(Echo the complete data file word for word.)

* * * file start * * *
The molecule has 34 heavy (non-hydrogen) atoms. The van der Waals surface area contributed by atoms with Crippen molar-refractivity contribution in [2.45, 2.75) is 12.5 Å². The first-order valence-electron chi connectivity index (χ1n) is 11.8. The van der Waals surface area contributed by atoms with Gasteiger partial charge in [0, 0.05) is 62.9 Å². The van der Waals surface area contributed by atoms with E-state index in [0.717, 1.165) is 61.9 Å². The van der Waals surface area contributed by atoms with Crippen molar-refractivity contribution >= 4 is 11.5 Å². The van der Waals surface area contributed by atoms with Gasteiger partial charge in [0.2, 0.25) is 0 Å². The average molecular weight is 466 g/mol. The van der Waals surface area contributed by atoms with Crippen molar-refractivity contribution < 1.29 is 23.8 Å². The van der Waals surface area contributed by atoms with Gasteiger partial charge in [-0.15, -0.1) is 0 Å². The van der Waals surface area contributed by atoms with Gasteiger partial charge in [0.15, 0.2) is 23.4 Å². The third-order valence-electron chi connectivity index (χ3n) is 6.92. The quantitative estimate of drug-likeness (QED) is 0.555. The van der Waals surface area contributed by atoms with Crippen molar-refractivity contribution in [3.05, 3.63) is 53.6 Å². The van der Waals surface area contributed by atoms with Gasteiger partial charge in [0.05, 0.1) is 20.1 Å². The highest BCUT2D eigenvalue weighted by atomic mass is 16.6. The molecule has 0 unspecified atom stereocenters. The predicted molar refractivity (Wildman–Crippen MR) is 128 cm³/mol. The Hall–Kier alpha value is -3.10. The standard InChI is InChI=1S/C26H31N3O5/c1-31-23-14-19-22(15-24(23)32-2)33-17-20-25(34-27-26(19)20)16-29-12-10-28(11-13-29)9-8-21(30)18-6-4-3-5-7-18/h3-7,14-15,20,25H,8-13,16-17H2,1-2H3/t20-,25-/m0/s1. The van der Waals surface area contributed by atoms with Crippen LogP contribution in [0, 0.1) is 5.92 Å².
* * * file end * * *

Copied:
The molecule has 34 heavy (non-hydrogen) atoms. The van der Waals surface area contributed by atoms with Crippen molar-refractivity contribution in [2.45, 2.75) is 12.5 Å². The first-order valence-electron chi connectivity index (χ1n) is 11.8. The van der Waals surface area contributed by atoms with Gasteiger partial charge in [0, 0.05) is 62.9 Å². The van der Waals surface area contributed by atoms with E-state index in [0.717, 1.165) is 61.9 Å². The van der Waals surface area contributed by atoms with Crippen molar-refractivity contribution >= 4 is 11.5 Å². The van der Waals surface area contributed by atoms with Gasteiger partial charge in [0.2, 0.25) is 0 Å². The average molecular weight is 466 g/mol. The van der Waals surface area contributed by atoms with Crippen molar-refractivity contribution < 1.29 is 23.8 Å². The van der Waals surface area contributed by atoms with Gasteiger partial charge in [-0.15, -0.1) is 0 Å². The van der Waals surface area contributed by atoms with Gasteiger partial charge in [0.15, 0.2) is 23.4 Å². The third-order valence-electron chi connectivity index (χ3n) is 6.92. The quantitative estimate of drug-likeness (QED) is 0.555. The van der Waals surface area contributed by atoms with Crippen molar-refractivity contribution in [3.05, 3.63) is 53.6 Å². The van der Waals surface area contributed by atoms with Gasteiger partial charge in [0.05, 0.1) is 20.1 Å². The highest BCUT2D eigenvalue weighted by atomic mass is 16.6. The molecule has 0 unspecified atom stereocenters. The predicted molar refractivity (Wildman–Crippen MR) is 128 cm³/mol. The Hall–Kier alpha value is -3.10. The standard InChI is InChI=1S/C26H31N3O5/c1-31-23-14-19-22(15-24(23)32-2)33-17-20-25(34-27-26(19)20)16-29-12-10-28(11-13-29)9-8-21(30)18-6-4-3-5-7-18/h3-7,14-15,20,25H,8-13,16-17H2,1-2H3/t20-,25-/m0/s1. The van der Waals surface area contributed by atoms with Crippen LogP contribution in [0, 0.1) is 5.92 Å².